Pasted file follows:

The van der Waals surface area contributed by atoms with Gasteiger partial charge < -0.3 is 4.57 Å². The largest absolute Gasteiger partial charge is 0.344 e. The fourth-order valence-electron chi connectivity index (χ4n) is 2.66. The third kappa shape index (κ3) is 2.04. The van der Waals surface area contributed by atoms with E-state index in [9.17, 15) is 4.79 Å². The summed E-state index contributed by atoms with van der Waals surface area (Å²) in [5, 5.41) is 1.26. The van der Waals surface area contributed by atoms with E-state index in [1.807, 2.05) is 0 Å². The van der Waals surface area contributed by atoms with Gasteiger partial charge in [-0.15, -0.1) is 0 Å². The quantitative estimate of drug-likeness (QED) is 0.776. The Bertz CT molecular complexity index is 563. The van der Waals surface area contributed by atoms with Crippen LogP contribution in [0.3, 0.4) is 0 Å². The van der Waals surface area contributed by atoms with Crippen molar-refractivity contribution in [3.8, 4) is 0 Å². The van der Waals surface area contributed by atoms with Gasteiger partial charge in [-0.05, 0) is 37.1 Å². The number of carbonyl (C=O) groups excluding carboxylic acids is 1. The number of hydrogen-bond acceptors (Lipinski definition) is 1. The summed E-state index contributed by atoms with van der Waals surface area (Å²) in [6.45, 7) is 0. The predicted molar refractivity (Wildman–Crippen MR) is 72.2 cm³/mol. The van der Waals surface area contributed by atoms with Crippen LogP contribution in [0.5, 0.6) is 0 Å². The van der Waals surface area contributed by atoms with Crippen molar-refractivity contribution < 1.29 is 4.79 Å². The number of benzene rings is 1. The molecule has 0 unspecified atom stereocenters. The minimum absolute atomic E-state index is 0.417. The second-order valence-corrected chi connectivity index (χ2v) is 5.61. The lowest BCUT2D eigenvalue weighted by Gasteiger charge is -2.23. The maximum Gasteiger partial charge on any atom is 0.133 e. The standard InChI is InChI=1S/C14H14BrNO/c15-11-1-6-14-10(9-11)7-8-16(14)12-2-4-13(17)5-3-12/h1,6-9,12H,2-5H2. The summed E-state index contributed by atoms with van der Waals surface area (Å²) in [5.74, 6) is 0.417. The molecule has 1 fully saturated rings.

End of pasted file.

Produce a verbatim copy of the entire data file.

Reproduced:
The van der Waals surface area contributed by atoms with Gasteiger partial charge < -0.3 is 4.57 Å². The largest absolute Gasteiger partial charge is 0.344 e. The fourth-order valence-electron chi connectivity index (χ4n) is 2.66. The third kappa shape index (κ3) is 2.04. The van der Waals surface area contributed by atoms with E-state index in [9.17, 15) is 4.79 Å². The summed E-state index contributed by atoms with van der Waals surface area (Å²) in [5, 5.41) is 1.26. The van der Waals surface area contributed by atoms with E-state index in [1.807, 2.05) is 0 Å². The van der Waals surface area contributed by atoms with Gasteiger partial charge in [-0.15, -0.1) is 0 Å². The quantitative estimate of drug-likeness (QED) is 0.776. The Bertz CT molecular complexity index is 563. The van der Waals surface area contributed by atoms with Crippen LogP contribution in [0.3, 0.4) is 0 Å². The van der Waals surface area contributed by atoms with Crippen molar-refractivity contribution in [3.8, 4) is 0 Å². The van der Waals surface area contributed by atoms with Gasteiger partial charge in [-0.05, 0) is 37.1 Å². The number of carbonyl (C=O) groups excluding carboxylic acids is 1. The number of hydrogen-bond acceptors (Lipinski definition) is 1. The summed E-state index contributed by atoms with van der Waals surface area (Å²) in [6.45, 7) is 0. The predicted molar refractivity (Wildman–Crippen MR) is 72.2 cm³/mol. The van der Waals surface area contributed by atoms with Crippen LogP contribution in [0.5, 0.6) is 0 Å². The van der Waals surface area contributed by atoms with Crippen molar-refractivity contribution < 1.29 is 4.79 Å². The number of benzene rings is 1. The molecule has 0 unspecified atom stereocenters. The minimum absolute atomic E-state index is 0.417. The second-order valence-corrected chi connectivity index (χ2v) is 5.61. The lowest BCUT2D eigenvalue weighted by Gasteiger charge is -2.23. The maximum Gasteiger partial charge on any atom is 0.133 e. The standard InChI is InChI=1S/C14H14BrNO/c15-11-1-6-14-10(9-11)7-8-16(14)12-2-4-13(17)5-3-12/h1,6-9,12H,2-5H2. The summed E-state index contributed by atoms with van der Waals surface area (Å²) in [5.74, 6) is 0.417. The molecule has 1 fully saturated rings.